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From a scribe's POV

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  • #21
    three more thoughts....

    - know your test well enough to know where one movement begins and ends and ride every stride. Many times riders will completely blow the score by not riding the complete movement.

    - if you do completely bomb a movement, see item above, and move on to the next movement. I've seen riders get a "0" on a movement and win the class because they were able to recover and ride the remainder of the test quite well.

    - pay particular attention to movements with coefficients to boost your score where you can. The coefficient movements are the heart of the test.

    Comment


    • #22
      Originally posted by EqTrainer View Post
      FWIW, regarding smiling - I am always smiling while in the showring because I am so amused by how quickly things can fall apart OR shock you by being perfect. Either way, I'm laughing inside, therefore, I am smiling. I will admit that I have laughed out loud when horses were bucking or bolting and no one ever rang the bell. I guess they should have?!!
      Only if you went off course while you were doing it!

      Although, I've seen someone get rung out because her horse was behaving horribly and wouldn't stop...after the third time he reared, the judge said that was enough and sent her out.
      Jennifer Walker
      Proud owner of Capt Han Solo+, Arabian stallion http://www.capthansolo.com
      Author, freelance writer http://www.authorjennwalker.com

      Comment


      • #23
        .

        Twinkle

        My horse did that at the last one shook his head off and on the entire test. I did get marked down but did go up in my scores anyway. The comment was nice horse too bad about the rain? I guess she thought it was raining on us out there or something. He hasnt done it since so dont know what that was about.
        ~~Member of the TB's Rule Clique ~~
        http://www.off-breed-dressage.blogspot.com/

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        • #24
          Oh! another thing! Don't talk to your horse (or trainer, or reader, or the judge) while your riding your test! Some people's nerves manifest themselves as a constant dialogue, and that will mark you down, even if you're whispering

          Comment


          • #25
            Is it a "voice" error if you say "good girl" or "you're ok!" (if she's spooking, etc)? Let's say it only happens once.
            Jennifer Walker
            Proud owner of Capt Han Solo+, Arabian stallion http://www.capthansolo.com
            Author, freelance writer http://www.authorjennwalker.com

            Comment


            • #26
              Originally posted by twnkltoz View Post
              Is it a "voice" error if you say "good girl" or "you're ok!" (if she's spooking, etc)? Let's say it only happens once.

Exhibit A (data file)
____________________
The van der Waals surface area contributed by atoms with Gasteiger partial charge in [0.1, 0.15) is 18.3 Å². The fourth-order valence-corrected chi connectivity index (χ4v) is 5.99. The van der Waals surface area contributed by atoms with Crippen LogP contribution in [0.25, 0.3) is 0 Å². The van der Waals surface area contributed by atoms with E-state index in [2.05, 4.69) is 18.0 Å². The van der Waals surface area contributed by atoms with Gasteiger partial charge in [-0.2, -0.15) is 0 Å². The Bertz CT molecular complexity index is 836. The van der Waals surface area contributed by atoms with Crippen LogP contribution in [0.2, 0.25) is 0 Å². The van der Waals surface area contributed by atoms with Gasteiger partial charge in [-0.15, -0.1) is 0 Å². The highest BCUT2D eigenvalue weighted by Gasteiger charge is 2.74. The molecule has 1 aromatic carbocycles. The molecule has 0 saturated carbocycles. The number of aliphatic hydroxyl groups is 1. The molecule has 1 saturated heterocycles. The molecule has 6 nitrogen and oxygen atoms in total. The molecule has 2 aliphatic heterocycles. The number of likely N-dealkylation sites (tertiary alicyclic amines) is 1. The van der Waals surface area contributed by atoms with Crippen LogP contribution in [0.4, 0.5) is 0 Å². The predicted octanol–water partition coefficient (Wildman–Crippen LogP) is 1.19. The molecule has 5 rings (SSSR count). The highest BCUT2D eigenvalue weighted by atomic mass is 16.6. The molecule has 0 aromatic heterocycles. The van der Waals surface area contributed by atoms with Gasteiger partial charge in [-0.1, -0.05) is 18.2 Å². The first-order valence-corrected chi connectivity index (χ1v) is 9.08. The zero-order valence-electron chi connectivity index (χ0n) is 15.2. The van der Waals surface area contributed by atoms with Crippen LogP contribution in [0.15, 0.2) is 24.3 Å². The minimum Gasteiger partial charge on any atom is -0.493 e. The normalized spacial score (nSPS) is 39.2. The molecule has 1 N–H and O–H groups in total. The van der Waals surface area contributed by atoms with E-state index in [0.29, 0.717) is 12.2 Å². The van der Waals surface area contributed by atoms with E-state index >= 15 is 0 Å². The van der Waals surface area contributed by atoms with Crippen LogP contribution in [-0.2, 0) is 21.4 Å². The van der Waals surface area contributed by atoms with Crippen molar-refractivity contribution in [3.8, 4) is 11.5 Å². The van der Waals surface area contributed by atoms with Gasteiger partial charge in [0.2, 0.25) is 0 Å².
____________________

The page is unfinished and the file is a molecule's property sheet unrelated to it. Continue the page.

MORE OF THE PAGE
Yes.
              "Kindness is free" ~ Eurofoal
              ---
              The CoTH CYA - please consult w/your veterinarian under any and all circumstances.

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              • #27
                Originally posted by twnkltoz View Post
                Is it a "voice" error if you say "good girl" or "you're ok!" (if she's spooking, etc)? Let's say it only happens once.
                Yup. Immediate -2.

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                • #28
                  Originally posted by twnkltoz View Post
                  Is it a "voice" error if you say "good girl" or "you're ok!" (if she's spooking, etc)? Let's say it only happens once.
                  In theory, yes, but I've scribed for many judges who never deducted for voice error when settling a spooking horse.

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                  • #29
                    Intentional voice is -2 every time for each movement if judge hears the voice clearly. Judge needs to be positive that it's not a squeaking saddle or rider coughing and such. If there is a double jeopardy - the rider is penalized for being off course while spinning in a circle and calming a spooked horse - judge shouldn't give both: voice error and off course error.

                    That said, I scribe as well and do see some judges who ignore some rules. Saw one time a Big Name Trainer started to school her rider in the middle of her test and judge didn't do anything for that - yet it's the reason for elimination.

                    Originally posted by twnkltoz View Post
                    Although, I've seen someone get rung out because her horse was behaving horribly and wouldn't stop...after the third time he reared, the judge said that was enough and sent her out.